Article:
With so much of the book devoted to doctors being stunned, amazed, and trying to figure out what’s wrong and how to treat it, the reader looking for an in-story reason or cause will be disappointed. The only explanation given is “heredity”, which ties into the theme of Thomas fearing he’s acting the way his father did, although he thought he’d be different. The path of the story is “this thing starts happening; it continues happening, as Thomas faces his mortality and converses with those close to him; and it finishes”.
Although this comes close to mind-reading, the book gives me the feeling that it was more beneficial for the writer than the reader. It seems like the kind of thing that allows the creator to work through thoughts on aging, relationships, family, and the like. Whether the reader will enjoy it depends on how much it resonates with them. With me, not at all, since I seem to be the opposite of the protagonist in almost every way.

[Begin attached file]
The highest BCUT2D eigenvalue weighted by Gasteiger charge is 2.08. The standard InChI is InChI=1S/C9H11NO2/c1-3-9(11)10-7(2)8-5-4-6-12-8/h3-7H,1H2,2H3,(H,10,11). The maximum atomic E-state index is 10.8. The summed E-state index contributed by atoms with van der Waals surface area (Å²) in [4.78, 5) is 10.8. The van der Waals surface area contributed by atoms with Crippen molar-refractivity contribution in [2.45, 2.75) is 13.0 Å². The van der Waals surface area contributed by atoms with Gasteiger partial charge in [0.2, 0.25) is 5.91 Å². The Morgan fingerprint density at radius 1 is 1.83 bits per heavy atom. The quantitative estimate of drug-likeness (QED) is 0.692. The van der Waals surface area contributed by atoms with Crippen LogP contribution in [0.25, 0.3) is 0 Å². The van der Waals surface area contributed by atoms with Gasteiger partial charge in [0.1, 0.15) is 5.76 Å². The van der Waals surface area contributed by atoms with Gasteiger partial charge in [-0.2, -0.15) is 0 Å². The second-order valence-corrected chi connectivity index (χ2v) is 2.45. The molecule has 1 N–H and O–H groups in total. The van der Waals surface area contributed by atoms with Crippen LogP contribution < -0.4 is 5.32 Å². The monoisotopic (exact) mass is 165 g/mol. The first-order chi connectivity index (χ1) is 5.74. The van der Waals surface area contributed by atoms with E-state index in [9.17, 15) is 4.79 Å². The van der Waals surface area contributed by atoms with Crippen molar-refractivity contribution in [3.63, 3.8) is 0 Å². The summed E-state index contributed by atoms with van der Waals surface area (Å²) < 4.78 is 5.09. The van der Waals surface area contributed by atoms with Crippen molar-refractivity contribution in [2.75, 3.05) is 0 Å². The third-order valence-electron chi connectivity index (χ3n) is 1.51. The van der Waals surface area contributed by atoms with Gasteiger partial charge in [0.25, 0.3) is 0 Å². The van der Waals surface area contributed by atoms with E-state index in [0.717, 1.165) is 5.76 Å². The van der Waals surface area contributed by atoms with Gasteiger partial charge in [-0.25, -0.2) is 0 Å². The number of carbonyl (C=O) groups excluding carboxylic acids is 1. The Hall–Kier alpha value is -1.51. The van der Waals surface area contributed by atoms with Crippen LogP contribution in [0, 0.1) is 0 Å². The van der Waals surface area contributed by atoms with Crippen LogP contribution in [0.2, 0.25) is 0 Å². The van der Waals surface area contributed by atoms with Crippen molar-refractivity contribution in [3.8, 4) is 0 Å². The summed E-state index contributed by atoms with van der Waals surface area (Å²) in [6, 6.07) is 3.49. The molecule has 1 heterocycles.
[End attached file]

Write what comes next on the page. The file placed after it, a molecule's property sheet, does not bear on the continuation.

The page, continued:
I’m also not one to be particularly prudish about language or content in graphic novels, since comics is a medium with works for all ages, including adults, but some might be put off by the profanity and sentiments expressed by the two men talking about a divorce on the first few pages. Just a buyer warning, since there are no markings that the book is for mature readers.
by Alexander Grecian and Riley Rossmo, October 2006, $12.95 US
Based on a fable about seven Chinese brothers with amazing abilities, this story is set during the Gold Rush with the family as immigrants. The brothers have what we’d today call superpowers: strength, stretching, flying, invulnerability, far-seeing, fire control, and the ability to swallow an ocean. One reveals his abilities when trying to save children in danger, an attempt that ends in disaster. The townspeople try to punish him, but since all the brothers look alike, they think they’re all the same person. The resulting mob violence causes even more destruction, until at the end, almost everyone’s gone.